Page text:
What is female infanticide?

 

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Imagine walking along the road and you see what appears to be a small pile of blankets lying in a ditch a couple feet away. Curious why someone would leave blankets behind, you walk over to investigate. A closer look, however, reveals that it is not a pile of blankets–it is the body of a baby girl.

Most of us think of female infanticide only as a practice from ancient times. Especially considering the growing fight for gender equality, it is easy to not even realize that this horror still happens today. While occurring worldwide, female infanticide is most prevalent in Asian countries such as China, India, and Pakistan.


A rural Indian woman cries over the birth of her eighth daughter, despite three sex-selective abortions. (AP)

A rural Indian woman cries over the birth of her eighth daughter, despite three sex-selective abortions. (AP)


Sadly, hundreds of female infants are being thrown into rivers, dumped into trash bins, tossed along the side of the road, or even suffocated by their family each year. “The babies are victims of what one relief agency calls Pakistan’s worst unfolding tragedy: the killing and dumping of newborns,” CNN reports.

“Sometimes they hang them, and sometimes they kill by the knife, and sometimes we find bodies which have been burned,” said Anwar Kazmi, a manager at Edhi Foundation, Pakistan’s largest privately run social service and relief agency.

According to an estimate from the United Nations in 2007, two hundred million women are missing today because of female infanticide. The number is probably larger, however, as the deaths of many baby girls go unreported and undiscovered.

But why are so many precious baby girls being killed?


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These killings occur most often in societies with cultural preferences to have a son. Countries such as China, India, and Pakistan view women as homemakers while men are seen as the workers and providers. Families then value male children more than female children since the male children will ensure the family’s social and economic stability. This preference for a male child has proved difficult to change as these societies heavily base their attitudes and actions on their culture’s tradition and such a mindset shift is not easy.

For example, China introduced their One-Child policy in 1979, which caused many families to kill or feel pressured to kill their female children. CNN states, “When couples are restricted to one child, women often become the focus of intense pressure by their husband and in-laws to give birth to a boy.” Even after relaxing the policy in 2015, there were still about 113.5 boys to every 100 girls born in China. With a population of 1.371 billion in 2015, this meant that there were approximately 185,085,000 more men than women in China. Decades of being forced to have abortions or being punished for a second child has made it difficult for China to break free of that mindset.


Photo Credit: CNN

Photo Credit: CNN


Another possible cause of female infanticide is the burden of a daughter’s dowry on the family. When giving birth to a daughter, families can feel extreme financial pressure as they would be unable to pay a future dowry. These families often resort to killing their baby girls in order to avoid the “financial burden” of a daughter. This has been a cause of India’s birth ratio being similar to China’s–100 girls for every 112 boys born in 2014, which in their population of 1.294 billion is a difference of 155,280,000 more men than women.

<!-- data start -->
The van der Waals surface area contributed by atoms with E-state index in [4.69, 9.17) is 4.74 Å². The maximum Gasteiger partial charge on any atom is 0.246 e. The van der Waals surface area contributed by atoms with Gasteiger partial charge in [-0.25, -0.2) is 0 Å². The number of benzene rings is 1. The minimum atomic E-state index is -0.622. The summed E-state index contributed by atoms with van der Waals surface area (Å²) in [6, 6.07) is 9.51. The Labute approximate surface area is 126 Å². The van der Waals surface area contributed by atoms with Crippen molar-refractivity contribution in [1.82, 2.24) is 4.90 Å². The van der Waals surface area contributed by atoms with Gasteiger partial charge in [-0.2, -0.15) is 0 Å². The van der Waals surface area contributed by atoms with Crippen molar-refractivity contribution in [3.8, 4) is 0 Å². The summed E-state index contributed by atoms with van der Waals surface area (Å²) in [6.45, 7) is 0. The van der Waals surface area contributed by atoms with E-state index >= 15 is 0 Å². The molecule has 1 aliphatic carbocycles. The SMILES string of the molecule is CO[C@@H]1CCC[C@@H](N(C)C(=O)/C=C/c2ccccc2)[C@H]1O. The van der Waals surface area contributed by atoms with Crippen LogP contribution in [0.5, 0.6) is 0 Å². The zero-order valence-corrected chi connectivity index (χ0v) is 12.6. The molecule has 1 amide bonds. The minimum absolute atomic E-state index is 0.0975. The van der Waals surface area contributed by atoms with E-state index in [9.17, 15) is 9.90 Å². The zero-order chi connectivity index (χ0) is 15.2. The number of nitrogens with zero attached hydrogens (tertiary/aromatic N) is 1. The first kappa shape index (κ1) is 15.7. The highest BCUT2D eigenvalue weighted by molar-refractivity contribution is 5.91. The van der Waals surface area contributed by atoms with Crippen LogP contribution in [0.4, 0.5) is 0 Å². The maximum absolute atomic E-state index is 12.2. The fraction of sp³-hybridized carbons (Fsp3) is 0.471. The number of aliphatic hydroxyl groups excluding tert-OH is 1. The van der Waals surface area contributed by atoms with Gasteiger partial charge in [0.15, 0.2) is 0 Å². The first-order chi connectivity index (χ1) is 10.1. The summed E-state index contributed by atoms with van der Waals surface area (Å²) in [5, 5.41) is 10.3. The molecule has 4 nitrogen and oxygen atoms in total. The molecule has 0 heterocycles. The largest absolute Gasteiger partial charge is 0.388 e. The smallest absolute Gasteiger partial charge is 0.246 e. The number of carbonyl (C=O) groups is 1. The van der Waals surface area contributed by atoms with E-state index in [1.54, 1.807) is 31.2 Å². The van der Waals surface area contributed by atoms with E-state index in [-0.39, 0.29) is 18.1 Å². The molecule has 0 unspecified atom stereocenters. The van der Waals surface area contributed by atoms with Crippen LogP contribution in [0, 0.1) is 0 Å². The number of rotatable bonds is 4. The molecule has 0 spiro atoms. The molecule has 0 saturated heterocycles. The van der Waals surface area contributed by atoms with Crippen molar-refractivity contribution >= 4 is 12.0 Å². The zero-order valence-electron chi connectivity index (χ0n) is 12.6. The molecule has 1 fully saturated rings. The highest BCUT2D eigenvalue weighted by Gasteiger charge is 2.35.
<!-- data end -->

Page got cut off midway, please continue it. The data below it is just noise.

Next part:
While the issue of female infanticide is not widely known, it has thankfully not been forgotten. Baby hatches have formed around the world as safe havens for women to drop off their unwanted babies, saving the life of the child. A baby hatch could be a crib or a room attached to a hospital, welfare center, orphanage, or other such organization that enables a woman to leave her child in the care of another person. Some baby hatches even have spaces for women to anonymously give birth. From 1992 through 2012, 2,400 girls and 390 boys were saved because of baby hatches in select districts in India.


The Jinan baby hatch , also known as the “Safe Baby Island,” is located in the suburbs of Jinan, Shandong Province. Within 11 days of opening, the hatch had received 106 babies, more than the 85 babies it accepted last year in total. Photo Credit: CNN

The Jinan baby hatch , also known as the “Safe Baby Island,” is located in the suburbs of Jinan, Shandong Province. Within 11 days of opening, the hatch had received 106 babies, more than the 85 babies it accepted last year in total. Photo Credit: CNN


Organizations and campaigns such as CRY, Let Girls Be Born, Edhi Foundation, and Women’s Rights Without Frontiers have also worked to save the lives of hundreds of baby girls. They have fought for the rights of these babies, taught families the worth of their daughters, and assisted families in providing for their baby girls. By joining their fight, we can keep the lives of millions of baby girls from being forgotten and hopefully help save the lives of future baby girls.




 
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About the Author

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Galaxy tights, brightly patterned socks, and a steaming cup of tea in her T. Rex mug often accompany Megan Shupp when she sits down to write. After graduating from Thomas Edison State University with her Bachelor in English and earning a Graduate Certificate in Editing from UC Berkeley, she is excited to use her passion for writing and stories to join Dressember in their fight against slavery.